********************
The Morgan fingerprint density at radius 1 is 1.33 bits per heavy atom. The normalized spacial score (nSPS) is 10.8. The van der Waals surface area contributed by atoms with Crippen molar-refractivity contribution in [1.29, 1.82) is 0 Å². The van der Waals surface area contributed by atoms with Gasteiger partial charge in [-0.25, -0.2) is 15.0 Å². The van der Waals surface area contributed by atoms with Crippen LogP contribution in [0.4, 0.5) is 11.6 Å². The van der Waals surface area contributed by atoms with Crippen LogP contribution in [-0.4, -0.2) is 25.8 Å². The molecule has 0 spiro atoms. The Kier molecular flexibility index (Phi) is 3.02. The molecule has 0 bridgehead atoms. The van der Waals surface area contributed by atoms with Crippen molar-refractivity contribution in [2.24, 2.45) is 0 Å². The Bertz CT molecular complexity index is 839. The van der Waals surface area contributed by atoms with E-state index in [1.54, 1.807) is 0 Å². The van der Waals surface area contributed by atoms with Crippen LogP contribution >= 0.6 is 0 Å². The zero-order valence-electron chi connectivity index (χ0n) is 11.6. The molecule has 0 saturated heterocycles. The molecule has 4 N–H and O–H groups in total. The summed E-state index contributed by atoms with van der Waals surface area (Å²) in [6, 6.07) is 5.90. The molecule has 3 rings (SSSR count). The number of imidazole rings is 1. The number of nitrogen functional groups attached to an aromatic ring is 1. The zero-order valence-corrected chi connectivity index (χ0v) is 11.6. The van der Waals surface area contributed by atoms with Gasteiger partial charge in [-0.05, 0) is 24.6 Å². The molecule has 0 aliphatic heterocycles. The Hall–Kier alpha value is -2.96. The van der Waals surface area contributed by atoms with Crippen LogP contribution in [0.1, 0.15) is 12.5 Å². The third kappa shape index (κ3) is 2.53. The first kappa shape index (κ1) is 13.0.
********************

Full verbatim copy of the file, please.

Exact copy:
The Morgan fingerprint density at radius 1 is 1.33 bits per heavy atom. The normalized spacial score (nSPS) is 10.8. The van der Waals surface area contributed by atoms with Crippen molar-refractivity contribution in [1.29, 1.82) is 0 Å². The van der Waals surface area contributed by atoms with Gasteiger partial charge in [-0.25, -0.2) is 15.0 Å². The van der Waals surface area contributed by atoms with Crippen LogP contribution in [0.4, 0.5) is 11.6 Å². The van der Waals surface area contributed by atoms with Crippen LogP contribution in [-0.4, -0.2) is 25.8 Å². The molecule has 0 spiro atoms. The Kier molecular flexibility index (Phi) is 3.02. The molecule has 0 bridgehead atoms. The van der Waals surface area contributed by atoms with Crippen molar-refractivity contribution in [2.24, 2.45) is 0 Å². The Bertz CT molecular complexity index is 839. The van der Waals surface area contributed by atoms with E-state index in [1.54, 1.807) is 0 Å². The van der Waals surface area contributed by atoms with Crippen LogP contribution >= 0.6 is 0 Å². The zero-order valence-electron chi connectivity index (χ0n) is 11.6. The molecule has 0 saturated heterocycles. The molecule has 4 N–H and O–H groups in total. The summed E-state index contributed by atoms with van der Waals surface area (Å²) in [6, 6.07) is 5.90. The molecule has 3 rings (SSSR count). The number of imidazole rings is 1. The number of nitrogen functional groups attached to an aromatic ring is 1. The zero-order valence-corrected chi connectivity index (χ0v) is 11.6. The van der Waals surface area contributed by atoms with Gasteiger partial charge in [-0.05, 0) is 24.6 Å². The molecule has 0 aliphatic heterocycles. The Hall–Kier alpha value is -2.96. The van der Waals surface area contributed by atoms with Crippen LogP contribution in [0.1, 0.15) is 12.5 Å². The third kappa shape index (κ3) is 2.53. The first kappa shape index (κ1) is 13.0.